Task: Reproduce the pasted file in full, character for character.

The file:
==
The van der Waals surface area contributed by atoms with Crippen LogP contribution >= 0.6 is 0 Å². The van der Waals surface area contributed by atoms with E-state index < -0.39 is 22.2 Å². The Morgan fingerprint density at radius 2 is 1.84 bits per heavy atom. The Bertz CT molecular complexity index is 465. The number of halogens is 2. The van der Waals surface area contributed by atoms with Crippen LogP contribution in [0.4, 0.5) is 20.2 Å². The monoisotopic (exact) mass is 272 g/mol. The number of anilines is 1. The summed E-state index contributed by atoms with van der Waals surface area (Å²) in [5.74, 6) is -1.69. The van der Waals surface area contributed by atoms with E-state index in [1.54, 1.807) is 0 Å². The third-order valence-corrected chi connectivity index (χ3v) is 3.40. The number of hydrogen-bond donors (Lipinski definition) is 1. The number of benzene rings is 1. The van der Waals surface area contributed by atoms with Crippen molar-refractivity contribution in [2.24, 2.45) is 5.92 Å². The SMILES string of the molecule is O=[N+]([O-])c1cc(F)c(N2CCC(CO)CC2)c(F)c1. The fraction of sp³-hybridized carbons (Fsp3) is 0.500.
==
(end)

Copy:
The van der Waals surface area contributed by atoms with Crippen LogP contribution >= 0.6 is 0 Å². The van der Waals surface area contributed by atoms with E-state index < -0.39 is 22.2 Å². The Morgan fingerprint density at radius 2 is 1.84 bits per heavy atom. The Bertz CT molecular complexity index is 465. The number of halogens is 2. The van der Waals surface area contributed by atoms with Crippen LogP contribution in [0.4, 0.5) is 20.2 Å². The monoisotopic (exact) mass is 272 g/mol. The number of anilines is 1. The summed E-state index contributed by atoms with van der Waals surface area (Å²) in [5.74, 6) is -1.69. The van der Waals surface area contributed by atoms with E-state index in [1.54, 1.807) is 0 Å². The third-order valence-corrected chi connectivity index (χ3v) is 3.40. The number of hydrogen-bond donors (Lipinski definition) is 1. The number of benzene rings is 1. The van der Waals surface area contributed by atoms with Crippen molar-refractivity contribution in [2.24, 2.45) is 5.92 Å². The SMILES string of the molecule is O=[N+]([O-])c1cc(F)c(N2CCC(CO)CC2)c(F)c1. The fraction of sp³-hybridized carbons (Fsp3) is 0.500.